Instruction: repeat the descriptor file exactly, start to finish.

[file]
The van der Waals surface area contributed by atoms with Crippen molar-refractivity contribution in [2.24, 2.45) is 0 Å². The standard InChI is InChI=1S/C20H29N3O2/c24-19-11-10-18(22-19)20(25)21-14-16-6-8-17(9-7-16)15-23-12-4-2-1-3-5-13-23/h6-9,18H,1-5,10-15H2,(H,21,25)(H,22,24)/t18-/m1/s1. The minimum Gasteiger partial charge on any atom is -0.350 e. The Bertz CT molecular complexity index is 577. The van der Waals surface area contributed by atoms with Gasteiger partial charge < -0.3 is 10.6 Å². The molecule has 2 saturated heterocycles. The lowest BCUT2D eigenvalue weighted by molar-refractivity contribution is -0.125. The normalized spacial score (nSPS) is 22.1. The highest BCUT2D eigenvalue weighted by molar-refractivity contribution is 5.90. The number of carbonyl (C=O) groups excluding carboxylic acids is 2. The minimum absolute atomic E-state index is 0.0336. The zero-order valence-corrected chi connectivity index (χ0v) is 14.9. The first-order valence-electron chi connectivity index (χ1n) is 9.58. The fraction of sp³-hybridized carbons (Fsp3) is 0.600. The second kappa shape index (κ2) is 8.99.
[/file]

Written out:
The van der Waals surface area contributed by atoms with Crippen molar-refractivity contribution in [2.24, 2.45) is 0 Å². The standard InChI is InChI=1S/C20H29N3O2/c24-19-11-10-18(22-19)20(25)21-14-16-6-8-17(9-7-16)15-23-12-4-2-1-3-5-13-23/h6-9,18H,1-5,10-15H2,(H,21,25)(H,22,24)/t18-/m1/s1. The minimum Gasteiger partial charge on any atom is -0.350 e. The Bertz CT molecular complexity index is 577. The van der Waals surface area contributed by atoms with Gasteiger partial charge < -0.3 is 10.6 Å². The molecule has 2 saturated heterocycles. The lowest BCUT2D eigenvalue weighted by molar-refractivity contribution is -0.125. The normalized spacial score (nSPS) is 22.1. The highest BCUT2D eigenvalue weighted by molar-refractivity contribution is 5.90. The number of carbonyl (C=O) groups excluding carboxylic acids is 2. The minimum absolute atomic E-state index is 0.0336. The zero-order valence-corrected chi connectivity index (χ0v) is 14.9. The first-order valence-electron chi connectivity index (χ1n) is 9.58. The fraction of sp³-hybridized carbons (Fsp3) is 0.600. The second kappa shape index (κ2) is 8.99.